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LOS ANGELES—California Attorney General Edmund G. Brown Jr. today announced the arrests of three members of a fraud ring who preyed on desperate Southern California homeowners by falsely promising to renegotiate their home loans, but instead “ripped them off for thousands of dollars” while their homes fell into foreclosure.
“It’s appalling how these scammers took advantage of desperate homeowners and ripped them off for thousands of dollars,” Attorney General Brown said. “Our campaign against mortgage scams masquerading as foreclosure assistance will continue and even intensify.”
California Department of Justice Special Agents of the Bureau of Investigation and Intelligence arrested Rosa Conrado of San Bernardino, Saul Amador of West Covina, and Jesus Flores of Baldwin Park, believed to be members of the fraud ring. Law enforcement officers have issued arrest warrants for Juan Perez of Grand Terrace, and David Giron of Ontario, who are also suspected to be involved in the scheme. The Attorney General’s Office filed a 39-count complaint that includes multiple grand theft, money laundering and conspiracy charges against these suspects.
The arrests came after an investigation into First Gov, also operating as Foreclosure Prevention Services, uncovered that the company was soliciting hundreds of homeowners with mail flyers offering to help them stop the foreclosure process on their homes. The scammers falsely told homeowners that they would renegotiate their mortgages, reduce monthly payments, and transfer any delinquent loan amounts to the renegotiated principle. The company demanded an up-front fee, ranging from $1,500 to $5,000, to participate in the loan-modification program. The company also told the victims to stop any mortgage payments or communications with their lender, claiming they would interfere with the company’s effort to negotiate the loan modification.
When victims complained that they were still receiving delinquency or foreclosure notices from their lenders, fraud-ring members told the victims that the mortgage loans had been renegotiated, but the lenders needed a “good faith” payment to secure the new accounts. Homeowners made payments to accounts under business names such as “Reinstatement Department” or “Resolution Department” that made it appear as if the payment had been applied toward the loan. Bank records indicate that more than $700,000 was stolen from homeowners who fell victim to this scheme.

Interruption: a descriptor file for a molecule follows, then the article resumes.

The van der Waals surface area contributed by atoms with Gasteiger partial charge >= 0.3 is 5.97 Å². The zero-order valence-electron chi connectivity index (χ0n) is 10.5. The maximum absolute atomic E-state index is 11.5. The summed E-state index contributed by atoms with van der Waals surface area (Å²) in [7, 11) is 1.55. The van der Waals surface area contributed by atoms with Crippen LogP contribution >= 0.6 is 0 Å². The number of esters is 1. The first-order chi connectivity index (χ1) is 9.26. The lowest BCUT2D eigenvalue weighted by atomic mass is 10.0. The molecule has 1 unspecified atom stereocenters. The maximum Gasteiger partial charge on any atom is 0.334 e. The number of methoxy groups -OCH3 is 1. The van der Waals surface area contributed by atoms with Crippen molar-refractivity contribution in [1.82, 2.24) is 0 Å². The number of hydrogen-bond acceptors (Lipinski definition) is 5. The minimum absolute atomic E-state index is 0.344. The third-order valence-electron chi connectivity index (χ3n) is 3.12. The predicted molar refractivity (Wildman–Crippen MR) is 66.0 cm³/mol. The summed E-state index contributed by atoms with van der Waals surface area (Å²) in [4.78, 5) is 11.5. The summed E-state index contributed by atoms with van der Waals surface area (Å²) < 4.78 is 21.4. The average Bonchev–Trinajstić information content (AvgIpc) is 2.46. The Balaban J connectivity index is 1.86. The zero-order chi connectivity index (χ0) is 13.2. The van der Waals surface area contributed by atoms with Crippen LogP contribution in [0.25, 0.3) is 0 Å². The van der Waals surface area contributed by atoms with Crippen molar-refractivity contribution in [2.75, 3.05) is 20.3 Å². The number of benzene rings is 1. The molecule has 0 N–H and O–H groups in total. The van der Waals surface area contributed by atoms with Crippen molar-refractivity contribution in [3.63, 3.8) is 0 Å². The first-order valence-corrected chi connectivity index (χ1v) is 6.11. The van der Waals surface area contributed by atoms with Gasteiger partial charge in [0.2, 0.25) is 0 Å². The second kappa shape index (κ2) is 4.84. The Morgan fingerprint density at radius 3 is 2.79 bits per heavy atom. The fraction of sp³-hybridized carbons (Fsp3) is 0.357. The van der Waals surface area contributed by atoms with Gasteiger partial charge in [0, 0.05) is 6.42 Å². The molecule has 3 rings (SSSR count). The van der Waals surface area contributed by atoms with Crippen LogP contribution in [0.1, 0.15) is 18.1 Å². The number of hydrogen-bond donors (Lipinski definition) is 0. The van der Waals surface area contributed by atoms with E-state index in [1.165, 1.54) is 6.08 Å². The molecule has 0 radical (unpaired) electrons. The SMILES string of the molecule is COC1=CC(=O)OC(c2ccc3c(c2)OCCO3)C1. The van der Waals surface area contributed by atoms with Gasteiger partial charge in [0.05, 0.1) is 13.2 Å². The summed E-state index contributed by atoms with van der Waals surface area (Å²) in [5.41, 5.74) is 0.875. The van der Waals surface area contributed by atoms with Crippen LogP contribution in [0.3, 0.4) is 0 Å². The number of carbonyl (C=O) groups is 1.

Typically, the scam initiated with a flyer sent to the homeowner. For example, Eleuteria and Arthur Washington of Redlands responded to a flyer she had received that falsely claimed to offer a way to renegotiate their home loan. On May 16, 2007, a representative of First Gov came to their residence. The Washingtons were asked for two cashier’s checks each for $2,023.58 (totaling $4,046.56), which equaled two times the combined total of the monthly payment on their first and second mortgage.
Although the checks were deposited that same day into the designated Bank of America account, Mrs. Washington continued to receive letters from her lenders that the house would be auctioned. Mrs. Washington’s numerous calls to First Gov went unanswered. Finally, she received a call from First Gov that her lenders had agreed to the loan modification.
The next day, Mrs. Washington received another call from First Gov that the new loan documents would be sent to her to sign. She was told the lender wanted an additional payment and was instructed to make a deposit to Washington Mutual for $2,023.58. After Mrs. Washington made the deposit, she never heard from First Gov again. She later learned from her lender that the loan was never renegotiated, and the lender had never heard of First Gov. As a result of the scam, the Washingtons were cheated out of more than $6,000.
California homeowners should be aware the fraud ring’s flyer is still being circulated. The flyer is printed on goldenrod-colored paper in a yellow envelope. Occasionally, the contact name and number that appear on the bottom are changed. A copy of the flyer and mailing envelope are attached.
“Loan-modification scams are becoming more and more prevalent across the country, particularly in California,” Attorney General Brown said. “California homeowners should be aware of the warning signs of foreclosure scams, so they don’t fall victim to these cynical schemes.”
Today’s arrests are part of the California Attorney General’s ongoing crackdown on predatory lending and mortgage-fraud schemes in the state. In March, the Attorney General’s Office arrested Eric Pony and other members of Lifetime Financial Corporation for leading a similar mortgage-renegotiating scam that stole hundreds of thousands of dollars from California homeowners. Pony led the company in a predatory bait-and-switch loan-modification scam that targeted elderly and non-English speaking homeowners. The case is still pending in Los Angeles Superior Court.
Earlier this month, the California Attorney General’s Office secured $8.6 billion in loan relief for eligible homeowners in a landmark settlement with Countrywide Financial Corporation for engaging in deceptive and predatory lending practices that led many California families to lose their homes.
Homeowners considering paying for foreclosure-assistance services, such as loan modification, should beware of anyone who tells them not to contact their lender or charges an upfront fee. It’s unlawful for companies that promise to help consumers in foreclosure to collect any money from them before they've done what was promised. Also, consumers should remember that they may not transfer title on their property to avoid foreclosure without the consent of their lender.
Copies of the complaint and arrest warrants are attached.
Frequently Asked Questions regarding the foreclosure process and foreclosure scams are also attached.